I just thought of a way of rewriting Mansfield Park in which our heroine is, instead of being a breakable, probably consumptive, mistreated valetudinarian type, a heartily healthy and unfeasibly pneumatic blonde bombshell.
It needs some fleshing out (hur hur). I can’t help thinking that Mrs Norris, who is, surprisingly, not a cat but an aunt, might have had something interesting to say and Sir Thomas would have crept up to the East Room for a chat a good while sooner.
Instead of marrying that pill Edmund at the end, Fanny probably goes off with Henry Crawford in his borrowed BMW and is decapitated on the A509 Wellingborough bypass.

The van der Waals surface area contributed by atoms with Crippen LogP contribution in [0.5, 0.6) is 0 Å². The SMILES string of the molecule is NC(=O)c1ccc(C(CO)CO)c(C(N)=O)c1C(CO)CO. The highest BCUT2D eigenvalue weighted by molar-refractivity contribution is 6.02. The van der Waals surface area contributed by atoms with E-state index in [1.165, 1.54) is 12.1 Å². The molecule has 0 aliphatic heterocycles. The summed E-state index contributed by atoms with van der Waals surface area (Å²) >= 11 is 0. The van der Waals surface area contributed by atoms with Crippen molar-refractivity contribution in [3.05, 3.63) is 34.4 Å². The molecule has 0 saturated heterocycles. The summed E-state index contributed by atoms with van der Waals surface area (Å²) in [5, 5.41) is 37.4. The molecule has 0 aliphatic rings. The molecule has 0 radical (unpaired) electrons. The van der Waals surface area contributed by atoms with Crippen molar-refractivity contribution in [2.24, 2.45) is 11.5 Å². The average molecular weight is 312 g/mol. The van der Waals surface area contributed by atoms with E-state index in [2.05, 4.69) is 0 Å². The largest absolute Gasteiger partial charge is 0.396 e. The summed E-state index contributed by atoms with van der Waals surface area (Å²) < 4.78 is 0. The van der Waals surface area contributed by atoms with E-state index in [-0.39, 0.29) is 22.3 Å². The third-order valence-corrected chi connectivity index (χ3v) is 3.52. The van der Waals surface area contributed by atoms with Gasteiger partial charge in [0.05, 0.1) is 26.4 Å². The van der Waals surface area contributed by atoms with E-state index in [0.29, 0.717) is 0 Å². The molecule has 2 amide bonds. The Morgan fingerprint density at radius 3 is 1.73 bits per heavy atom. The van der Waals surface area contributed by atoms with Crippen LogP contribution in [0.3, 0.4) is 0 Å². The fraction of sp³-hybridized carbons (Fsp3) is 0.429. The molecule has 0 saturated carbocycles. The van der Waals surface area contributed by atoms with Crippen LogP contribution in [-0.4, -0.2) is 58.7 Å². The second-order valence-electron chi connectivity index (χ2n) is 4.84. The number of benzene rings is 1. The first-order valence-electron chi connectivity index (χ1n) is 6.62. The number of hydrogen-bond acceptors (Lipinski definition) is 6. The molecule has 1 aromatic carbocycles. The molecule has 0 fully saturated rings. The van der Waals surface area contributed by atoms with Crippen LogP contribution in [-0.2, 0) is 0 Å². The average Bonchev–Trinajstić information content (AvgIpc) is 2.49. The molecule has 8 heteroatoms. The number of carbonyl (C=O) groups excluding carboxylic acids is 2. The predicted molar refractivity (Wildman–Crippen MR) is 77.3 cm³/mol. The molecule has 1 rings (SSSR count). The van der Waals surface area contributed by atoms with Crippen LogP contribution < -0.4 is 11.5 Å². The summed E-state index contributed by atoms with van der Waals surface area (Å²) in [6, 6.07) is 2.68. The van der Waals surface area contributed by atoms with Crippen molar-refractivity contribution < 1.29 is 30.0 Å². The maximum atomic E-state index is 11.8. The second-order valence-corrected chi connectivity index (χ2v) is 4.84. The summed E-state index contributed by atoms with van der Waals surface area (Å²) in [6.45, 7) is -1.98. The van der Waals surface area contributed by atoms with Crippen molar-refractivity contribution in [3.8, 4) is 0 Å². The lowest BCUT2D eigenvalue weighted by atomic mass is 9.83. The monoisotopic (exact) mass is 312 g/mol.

I was what you might call a reluctant Janeite. I suspect there are a lot of us out there, especially among us men. From being force-fed ‘Emma’ in sixth-form I was in denial – I recognised the writer’s quality without properly seeing that her stories are more than just tales of closed societies of young idle people wasting their time before being married off. I’ve begun to see to what extent I was wrong, and Mansfield Park has helped greatly with that process. Even some quite ardent lovers of Jane Austen have trouble with Mansfield Park, or, more particularly, they have trouble with Fanny Price. She’s not “feisty”; she lacks heroic quality; she’s weak. Broadly, she commits the sin of not being Elizabeth Bennett. These criticisms are true as far as they go, but here’s the thing: the book tells us exactly why and how she’s all this, how she copes with and ultimately overcomes her troubled upbringing and ends the book as a fully-rounded & admirable person. Here’s a girl, less than healthy, certainly neglected and conceivably abused at home, taken as an act of charity from her parents and placed in a high-class environment already packed with well-to-do, self-assured older children and adults who, with one exception, treat her with anything raging from condescension to disdain to simple ignoring, so that she almost always feels she is only at Mansfield Park on sufferance. Should she ever show “ingratitude” or independence of spirit, there is Mrs Norris to tell her how lucky she is to be among such superior society at all. If at any time she receives what seems to be preferential treatment there is always someone to remind her of her lowly status. The only adult who appreciates her is too idle and self-absorbed to be any help, and the only one of the children who supports her becomes neglectful when he falls in love. Is it any wonder that Fanny is less than self-confident? The story of the book for me is how she acquires her inner strength: as others fail and show their feet of clay she consistently increases in power without ever losing that essential eighteenth and nineteenth century attribute, modesty. And this rise comes organically and feels true, and through this I cannot be one of the anti-Fanny crowd. For me any weakness in the book comes late. The inevitable marriage feels contrived and even possibly objectionable: maybe another outcome would have been too difficult to pull off without upsetting conservative readers, but this somewhat bolted-on happy ending, while it doesn’t spoil a marvellous book, feels unwanted.